Understanding Chronic Pain – A Layman’s Perspective

Chronic Pain

It is okay to feel occasional aches and pains. In fact, sudden pain is your nervous system’s signal to alert you about a possible injury. However, chronic pain is far different and serious from such pain. Even after an injury heals, your body may continue to send pain signals to your brain due to chronic pain. This can last several weeks to years, making it tough to get through daily tasks.
The pain (defined as pain that lasts at least 12 weeks) may feel sharp or dull, causing a burning or aching sensation. It may be coming and going without any apparent reason and can occur in nearly any part of your body. More than 1.5 billion people around the world have chronic pain. Sadly, not many of them understand and recognize it as a serious problem.
This blog is an attempt to educate you about chronic pain so that whenever you encounter it you are better informed to seek treatment or fix it (if mild) using alternative strategies.

Chronic Pain is a multidimensional condition

The effect of the cause appears as pain in our body. The cause could vary from person to person and could be somatic or psychosomatic. Studies suggest that conditions that become chronic have psychosomatic factors and poor lifestyle choices at their root. However, chronic pain presents with many facets, and does not fit a simple model.

Sometimes, it can begin without any obvious cause. But for many people, it starts after injuries or surgeries, back problems, migraines, Arthritis, nerve damage, infections and Fibromyalgia (a condition in which people feel muscle pain throughout their body). Tension component of the muscles, heavy patterns of breathing, low energy levels and negative mind-set only exacerbate the distress.

Is Pharmacological Treatment enough?

Treating chronic pain and treating the underlying condition are two separate things. For example, opioid medication might relieve the pain but the cause of pain is still there. If the underlying condition is identified or treated then not only can the underlying cause go away but it will take the pain too along with it, for good.

All of us who are thinking about the management of chronic pain are aware that, alongside using pharmaceuticals, we need other strategies. Although the most common non-pharmaceutical treatments sought by people have been herbal and dietary supplements, current findings suggest that some of the practices that seem to offer the best results include alternative treatments like Physical Therapy, Yoga, mindfulness and meditation.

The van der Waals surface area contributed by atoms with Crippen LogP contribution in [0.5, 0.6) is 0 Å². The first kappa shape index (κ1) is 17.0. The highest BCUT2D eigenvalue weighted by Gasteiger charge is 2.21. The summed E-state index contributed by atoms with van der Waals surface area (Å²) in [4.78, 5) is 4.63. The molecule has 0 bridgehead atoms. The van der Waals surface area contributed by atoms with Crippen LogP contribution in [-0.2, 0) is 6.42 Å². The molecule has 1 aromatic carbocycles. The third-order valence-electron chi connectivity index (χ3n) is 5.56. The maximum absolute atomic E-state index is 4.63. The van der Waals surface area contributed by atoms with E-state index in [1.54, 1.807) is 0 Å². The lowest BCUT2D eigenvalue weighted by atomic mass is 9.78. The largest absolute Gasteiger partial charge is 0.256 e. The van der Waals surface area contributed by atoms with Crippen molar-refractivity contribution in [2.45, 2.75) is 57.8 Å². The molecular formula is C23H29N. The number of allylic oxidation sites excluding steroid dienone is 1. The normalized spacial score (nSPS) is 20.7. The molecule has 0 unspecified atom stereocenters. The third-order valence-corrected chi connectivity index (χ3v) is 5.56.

The term “alternative therapies” is increasingly being replaced with “integrative health” and holistic therapies being used in conjunction with medical treatment to treat a person completely rather than a disease.

Yoga and Chronic Pain

Yoga seems to alleviate pain not so much by changing the physical sensation of pain, but by altering people’s reactions to the sensation. Restorative yoga is the term commonly used to denote the therapeutic style of Yoga (vis-a-vis fitness styles such as power yoga). It works at many levels – mind, body, emotions and intellect. Yoga offers options at each level to restore the human system back to health.


It helps us accept the pain, face it, bear it and creates space for us to deal with it. It triggers the inner healing mechanisms to help remove the root cause of the pain. To begin with, it may not be the physical sensation that diminishes but our response to it that helps us to heal it. With time, that helps alleviate or remove the pain itself.

Yoga, in Patanjali’s Yoga Sutras is defined as an eight-fold path – Yamas, Niyamas, Asanas, Pranayama, Pratyahara, Dharana, Dhyana and Samadhi. These, when translated in layman’s terms, are – personal disciplines, interpersonal duties, postures, breathing techniques, sense withdrawal, focus, meditative absorption and a state of meditative consciousness. Clearly the better known of the aspects, Asanas is merely one part of the eight, defined in Yoga.

This Blog is contributed by Dr. Ruchi Phool. Ruchi holds a diploma in Yoga Vidya, a Diploma in Naturopathy and a Laughter Yoga Teacher Certification. Her skills include Hatha Yoga, Yoga Nidra, Laughter Yoga, Diet & Nutrition, Shuddhi Prakriyas (Cleaning of Mind, Body, Psyche), Pranayama and various Mindfulness, Meditation & Relaxation techniques.


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